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spiousas (Mechanical) (OP)
12 Jul 07 13:24
I'm analyzing a pressure vessel from the sixties and I'm having several problems with the material's characterization. The material is a ASTM A212 Gr-B.

I made the charpy test of some samples and the reults aprove the code specification (ASME VIII from 1962 and from 2005)for use at low temperature.
My problem is that I have 100% of Brittle fracture in the test at working temperature of the vessel (-20°F).The codes, the new one and the old one, don't have conteplated this issue.

What have I do about it? Do I have to respect the code, and say that is allright, or do I have to take care about the probabilities of a catastrophic failure caused by the brittle fracture?

Thank you.

(sorry about my english)
metengr (Materials)
12 Jul 07 15:25
spiousas;
What is the lowest temperature the vessel is subjected to in service? Typically, SA 212 Grade B was used for drum applications in Section I years ago, and I find it difficult to believe that it would be used for lower temperature service.

If your pressure vessel normally operates well above ambient temperature the SA 212 would be acceptable. However, I would not even subject this material to an ambient temperature pressure test using 70 deg F water.

spiousas (Mechanical) (OP)
12 Jul 07 15:34
The lowest temperature in service is -20°F.

Thenk you.
metengr (Materials)
12 Jul 07 15:45
spiousas;
If you are telling me that you actually performed impact testing of plate samples from this vessel, and you have demonstrated brittle fracture behavior at -20 deg F, I would NOT recommend re-using this vessel at -20 deg F.

The implication with brittle fracture behavior at -20 deg F is that any stress riser, pre-existing flaw or service-induced crack will result in an unstable crack growth situation. There is nothing you can do to prevent brittle fracture, it is inherent with this material at -20 deg F.
unclesyd (Materials)
12 Jul 07 21:40
I have data from US Steel, circa 1966, that give the flowing information on A212 GrB.
ASTM A 201 and A 212 carbon steel grades made to fine grain practice were for many years the only carbon steels available for use at low temperature service - 50F.  These plates were supplied to meet ASTM A 300 (obsolete)standards of a Charpy keyhole impact value of 15 foot- pounds at a minimum temperature of - 50F. These plate were furnished in the heat treated condition.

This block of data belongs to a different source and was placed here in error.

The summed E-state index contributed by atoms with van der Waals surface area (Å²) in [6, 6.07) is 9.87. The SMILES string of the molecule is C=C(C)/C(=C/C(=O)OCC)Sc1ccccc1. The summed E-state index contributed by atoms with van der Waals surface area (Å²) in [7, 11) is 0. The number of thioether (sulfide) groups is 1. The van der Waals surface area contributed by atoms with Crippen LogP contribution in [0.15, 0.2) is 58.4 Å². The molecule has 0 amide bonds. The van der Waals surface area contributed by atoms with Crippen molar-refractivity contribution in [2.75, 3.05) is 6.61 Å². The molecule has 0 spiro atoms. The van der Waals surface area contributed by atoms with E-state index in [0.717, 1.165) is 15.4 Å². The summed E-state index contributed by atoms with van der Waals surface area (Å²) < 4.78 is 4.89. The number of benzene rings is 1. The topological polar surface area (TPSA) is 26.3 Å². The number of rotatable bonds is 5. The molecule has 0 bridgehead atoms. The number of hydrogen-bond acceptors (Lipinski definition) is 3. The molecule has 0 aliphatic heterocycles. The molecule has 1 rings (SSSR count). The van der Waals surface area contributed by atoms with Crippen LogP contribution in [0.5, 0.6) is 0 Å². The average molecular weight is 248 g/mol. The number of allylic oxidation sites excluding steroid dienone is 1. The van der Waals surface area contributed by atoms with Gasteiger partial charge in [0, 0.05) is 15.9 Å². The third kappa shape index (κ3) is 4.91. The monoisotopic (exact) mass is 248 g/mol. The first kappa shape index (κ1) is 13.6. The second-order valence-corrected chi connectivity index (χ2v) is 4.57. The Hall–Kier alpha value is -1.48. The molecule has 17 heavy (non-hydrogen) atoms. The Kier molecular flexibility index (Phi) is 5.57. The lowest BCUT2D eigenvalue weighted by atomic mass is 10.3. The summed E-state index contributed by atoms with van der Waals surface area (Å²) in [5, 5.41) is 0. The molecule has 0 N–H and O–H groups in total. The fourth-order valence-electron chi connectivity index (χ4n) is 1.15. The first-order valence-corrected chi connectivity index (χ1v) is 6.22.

A lot of our old process equipment where we used Anhydrous Ammonia at 6500 psig was made from 210 and 212. This was to cover the potential of autorefrigeration of the Ammonia
unclesyd (Materials)
12 Jul 07 21:44
Forgot to add the that I have always assumed that a Charpy fracture for low temperature service should have at least 50% shear failure.
metengr (Materials)
12 Jul 07 22:13
unclesyd;
Some of the SA 212 Grade B drum materials that I have experience with were so lousy in notch toughness that I would not even pressure test them today for fear of brittle fracture. We had some lower drum material, coarse grained junk that was tested at 70 deg F,  and the CVN was 8 ft-lbs.

Agree with the FGP provided it was specified. In reading the OP, spiousas may have been overzealous in noting brittle fracture if there is any shear fracture. My take is 100% brittle fracture means no shear on the fracture surface. The CVN may well be below 10 ft-lbs at -20 deg F.

I will temper my original response if we had CVN data to review.
stanweld (Materials)
13 Jul 07 9:14
SA-212 B could have been made to fine grain melting practice or not. Yours no doubt was not. I am not sure why you are testing the material from an existing vessel unless you are rerating it. Please note that SA-212 B was permitted to be used at -20 F without impact testing partially due to the 4:1 safety factor of the time. There are many old vessels in use today that are brittle at that operating temperature. Brittle failure may occur if you are changing the actual operating/service conditions of the vessel. If you are not changing the service conditions and the vessel has been operating for the past 40+ years, you should only be concerned if flaws have progressed.   

unclesyd (Materials)
13 Jul 07 22:58
I was just posting some background information, not recommending, on the use, of A201 and A212 in the fifties and early 60's. We were the always looking the physicals of any MOC that might be suspected of any possible hidden failure mode. It was a routine procedure to have equipment under a continual evaluation program. Our original equipment was fabricated in the early 50's and there was a lot of material used that was not the optimum for the intended service. A lot of the original equipment fabricated from A201 and A212 were replaced with the A516 materials that were just starting to be used. This materials was problem both from the code point of view and availability due to the Korean Conflict.

If any of our testing or inspections detected any deviation from from the original requirements and specifications there was not problem getting it changed out to a more appropriate material.

My boss at the time believed in getting a sample and doing a metallurgical evaluation on everything that didn't move. Getting, preparing, and preliminary evaluation of the samples fell on my shoulders. When I started work I made the mistake in listing photography as one of my hobbies. The only thing I hate is that the company tossed out all the metallographic glass plates (~2000).  

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